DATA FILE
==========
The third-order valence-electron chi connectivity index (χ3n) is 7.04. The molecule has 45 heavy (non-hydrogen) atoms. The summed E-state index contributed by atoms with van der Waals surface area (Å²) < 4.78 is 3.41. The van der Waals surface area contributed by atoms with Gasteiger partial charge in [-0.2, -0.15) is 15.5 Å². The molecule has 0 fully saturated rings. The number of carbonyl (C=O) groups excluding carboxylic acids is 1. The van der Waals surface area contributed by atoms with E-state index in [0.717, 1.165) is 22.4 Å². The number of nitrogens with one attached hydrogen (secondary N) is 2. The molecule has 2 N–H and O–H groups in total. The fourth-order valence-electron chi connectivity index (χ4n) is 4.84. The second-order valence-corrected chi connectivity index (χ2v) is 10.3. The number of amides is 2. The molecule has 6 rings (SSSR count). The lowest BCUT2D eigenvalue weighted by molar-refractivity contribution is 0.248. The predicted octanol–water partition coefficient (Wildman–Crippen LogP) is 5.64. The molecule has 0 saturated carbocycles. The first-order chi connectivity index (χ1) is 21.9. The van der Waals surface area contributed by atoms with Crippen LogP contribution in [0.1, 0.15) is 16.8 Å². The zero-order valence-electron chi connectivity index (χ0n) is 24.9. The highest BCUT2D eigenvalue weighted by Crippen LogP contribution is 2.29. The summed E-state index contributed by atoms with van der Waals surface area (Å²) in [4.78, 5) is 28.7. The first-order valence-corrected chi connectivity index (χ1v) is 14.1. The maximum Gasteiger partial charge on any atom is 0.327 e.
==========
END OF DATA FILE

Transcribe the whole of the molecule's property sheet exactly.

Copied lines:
The third-order valence-electron chi connectivity index (χ3n) is 7.04. The molecule has 45 heavy (non-hydrogen) atoms. The summed E-state index contributed by atoms with van der Waals surface area (Å²) < 4.78 is 3.41. The van der Waals surface area contributed by atoms with Gasteiger partial charge in [-0.2, -0.15) is 15.5 Å². The molecule has 0 fully saturated rings. The number of carbonyl (C=O) groups excluding carboxylic acids is 1. The van der Waals surface area contributed by atoms with E-state index in [0.717, 1.165) is 22.4 Å². The number of nitrogens with one attached hydrogen (secondary N) is 2. The molecule has 2 N–H and O–H groups in total. The fourth-order valence-electron chi connectivity index (χ4n) is 4.84. The second-order valence-corrected chi connectivity index (χ2v) is 10.3. The number of amides is 2. The molecule has 6 rings (SSSR count). The lowest BCUT2D eigenvalue weighted by molar-refractivity contribution is 0.248. The predicted octanol–water partition coefficient (Wildman–Crippen LogP) is 5.64. The molecule has 0 saturated carbocycles. The first-order chi connectivity index (χ1) is 21.9. The van der Waals surface area contributed by atoms with Crippen LogP contribution in [0.1, 0.15) is 16.8 Å². The zero-order valence-electron chi connectivity index (χ0n) is 24.9. The highest BCUT2D eigenvalue weighted by Crippen LogP contribution is 2.29. The summed E-state index contributed by atoms with van der Waals surface area (Å²) in [4.78, 5) is 28.7. The first-order valence-corrected chi connectivity index (χ1v) is 14.1. The maximum Gasteiger partial charge on any atom is 0.327 e.